The Kansas State Veterinary Diagnostic Laboratory and K-State Research and Extension provided facts about anaplasmosis in cattle.
– Anaplasmosis bacteria live in red blood cells of cattle. Flies and ticks spread the bacteria when they ingest infected blood. Using needles contaminated with blood from infected animals can also transfer the bacteria.
– Anaplasmosis can infect animals of all ages, but only mature animals express clinical symptoms. They include sudden death, icterus (yellow appearance around the eyes or vulva), and aggression or excitability. If left untreated, some mature cattle with anaplasmosis will die. However, the organism is susceptible to appropriate doses of oxytetracycline (OTC).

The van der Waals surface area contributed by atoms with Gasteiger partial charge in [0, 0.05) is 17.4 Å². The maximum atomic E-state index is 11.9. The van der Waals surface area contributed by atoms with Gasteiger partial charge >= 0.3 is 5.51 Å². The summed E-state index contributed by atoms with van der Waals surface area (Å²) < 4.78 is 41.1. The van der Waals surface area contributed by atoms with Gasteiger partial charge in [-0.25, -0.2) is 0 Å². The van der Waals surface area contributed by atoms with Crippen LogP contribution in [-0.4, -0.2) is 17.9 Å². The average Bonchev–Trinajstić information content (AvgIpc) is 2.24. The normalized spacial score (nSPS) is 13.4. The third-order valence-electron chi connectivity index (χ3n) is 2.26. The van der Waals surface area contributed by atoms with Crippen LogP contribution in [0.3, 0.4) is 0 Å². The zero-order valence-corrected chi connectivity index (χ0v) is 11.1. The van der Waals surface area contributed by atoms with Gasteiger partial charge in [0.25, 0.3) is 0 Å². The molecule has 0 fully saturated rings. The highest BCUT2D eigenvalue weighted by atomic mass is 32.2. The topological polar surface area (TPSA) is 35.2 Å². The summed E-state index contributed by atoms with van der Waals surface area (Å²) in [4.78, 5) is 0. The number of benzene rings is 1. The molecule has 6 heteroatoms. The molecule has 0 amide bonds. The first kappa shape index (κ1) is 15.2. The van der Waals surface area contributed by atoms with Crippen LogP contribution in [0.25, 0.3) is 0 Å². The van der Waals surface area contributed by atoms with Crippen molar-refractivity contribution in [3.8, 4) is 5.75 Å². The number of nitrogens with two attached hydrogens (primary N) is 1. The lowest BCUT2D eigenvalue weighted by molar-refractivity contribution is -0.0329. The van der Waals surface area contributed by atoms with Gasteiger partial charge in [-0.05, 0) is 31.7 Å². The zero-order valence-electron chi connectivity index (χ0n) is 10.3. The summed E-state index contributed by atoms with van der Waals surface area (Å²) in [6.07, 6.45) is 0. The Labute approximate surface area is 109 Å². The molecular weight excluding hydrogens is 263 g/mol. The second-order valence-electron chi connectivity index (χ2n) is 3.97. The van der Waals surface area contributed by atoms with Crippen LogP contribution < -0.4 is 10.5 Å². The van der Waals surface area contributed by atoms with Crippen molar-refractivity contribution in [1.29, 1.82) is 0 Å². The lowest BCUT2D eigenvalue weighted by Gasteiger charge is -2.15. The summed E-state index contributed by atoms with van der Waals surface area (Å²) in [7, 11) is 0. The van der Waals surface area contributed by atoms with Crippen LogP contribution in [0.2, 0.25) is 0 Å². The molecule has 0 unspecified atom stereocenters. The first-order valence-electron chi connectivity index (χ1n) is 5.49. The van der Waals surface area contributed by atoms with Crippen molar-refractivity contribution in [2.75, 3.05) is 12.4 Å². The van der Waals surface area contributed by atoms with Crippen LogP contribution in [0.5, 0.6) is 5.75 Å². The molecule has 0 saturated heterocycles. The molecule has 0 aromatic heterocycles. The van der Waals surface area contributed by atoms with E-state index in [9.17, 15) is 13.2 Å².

– Almost every county in the eastern two-thirds of Kansas and several far-western counties had cattle that tested positive for anaplasmosis in 2015.
– There have already been confirmed cases of the disease in cattle in Kansas in 2016.